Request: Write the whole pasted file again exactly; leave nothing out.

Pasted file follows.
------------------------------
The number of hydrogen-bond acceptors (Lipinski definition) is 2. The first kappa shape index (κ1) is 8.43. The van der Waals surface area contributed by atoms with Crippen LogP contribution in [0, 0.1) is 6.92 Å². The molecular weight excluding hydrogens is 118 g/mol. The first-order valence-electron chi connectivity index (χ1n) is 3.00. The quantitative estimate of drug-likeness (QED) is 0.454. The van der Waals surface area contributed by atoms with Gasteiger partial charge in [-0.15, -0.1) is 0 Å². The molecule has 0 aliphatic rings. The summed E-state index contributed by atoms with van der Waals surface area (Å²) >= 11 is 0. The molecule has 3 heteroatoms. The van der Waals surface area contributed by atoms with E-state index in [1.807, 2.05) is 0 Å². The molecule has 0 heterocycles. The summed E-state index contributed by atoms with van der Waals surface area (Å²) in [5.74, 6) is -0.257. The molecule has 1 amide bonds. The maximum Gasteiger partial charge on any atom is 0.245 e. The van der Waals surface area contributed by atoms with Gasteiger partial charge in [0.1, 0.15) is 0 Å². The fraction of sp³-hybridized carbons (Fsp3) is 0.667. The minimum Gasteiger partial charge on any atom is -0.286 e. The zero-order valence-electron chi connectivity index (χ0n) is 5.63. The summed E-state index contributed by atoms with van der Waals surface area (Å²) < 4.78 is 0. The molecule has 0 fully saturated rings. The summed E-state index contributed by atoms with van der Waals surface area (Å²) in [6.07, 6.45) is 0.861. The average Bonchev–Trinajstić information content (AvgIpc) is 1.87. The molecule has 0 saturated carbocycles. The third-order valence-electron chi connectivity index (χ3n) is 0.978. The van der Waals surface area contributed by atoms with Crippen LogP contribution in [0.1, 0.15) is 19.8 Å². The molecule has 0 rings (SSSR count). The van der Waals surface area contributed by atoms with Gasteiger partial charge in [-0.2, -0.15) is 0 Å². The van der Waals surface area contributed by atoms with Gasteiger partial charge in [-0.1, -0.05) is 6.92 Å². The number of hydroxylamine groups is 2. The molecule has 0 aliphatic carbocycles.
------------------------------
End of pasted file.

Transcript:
The number of hydrogen-bond acceptors (Lipinski definition) is 2. The first kappa shape index (κ1) is 8.43. The van der Waals surface area contributed by atoms with Crippen LogP contribution in [0, 0.1) is 6.92 Å². The molecular weight excluding hydrogens is 118 g/mol. The first-order valence-electron chi connectivity index (χ1n) is 3.00. The quantitative estimate of drug-likeness (QED) is 0.454. The van der Waals surface area contributed by atoms with Gasteiger partial charge in [-0.15, -0.1) is 0 Å². The molecule has 0 aliphatic rings. The summed E-state index contributed by atoms with van der Waals surface area (Å²) >= 11 is 0. The molecule has 3 heteroatoms. The van der Waals surface area contributed by atoms with E-state index in [1.807, 2.05) is 0 Å². The molecule has 0 heterocycles. The summed E-state index contributed by atoms with van der Waals surface area (Å²) in [5.74, 6) is -0.257. The molecule has 1 amide bonds. The maximum Gasteiger partial charge on any atom is 0.245 e. The van der Waals surface area contributed by atoms with Gasteiger partial charge in [0.1, 0.15) is 0 Å². The fraction of sp³-hybridized carbons (Fsp3) is 0.667. The minimum Gasteiger partial charge on any atom is -0.286 e. The zero-order valence-electron chi connectivity index (χ0n) is 5.63. The summed E-state index contributed by atoms with van der Waals surface area (Å²) < 4.78 is 0. The molecule has 0 fully saturated rings. The summed E-state index contributed by atoms with van der Waals surface area (Å²) in [6.07, 6.45) is 0.861. The average Bonchev–Trinajstić information content (AvgIpc) is 1.87. The molecule has 0 saturated carbocycles. The third-order valence-electron chi connectivity index (χ3n) is 0.978. The van der Waals surface area contributed by atoms with Crippen LogP contribution in [0.1, 0.15) is 19.8 Å². The molecule has 0 rings (SSSR count). The van der Waals surface area contributed by atoms with Gasteiger partial charge in [-0.2, -0.15) is 0 Å². The van der Waals surface area contributed by atoms with Gasteiger partial charge in [-0.1, -0.05) is 6.92 Å². The number of hydroxylamine groups is 2. The molecule has 0 aliphatic carbocycles.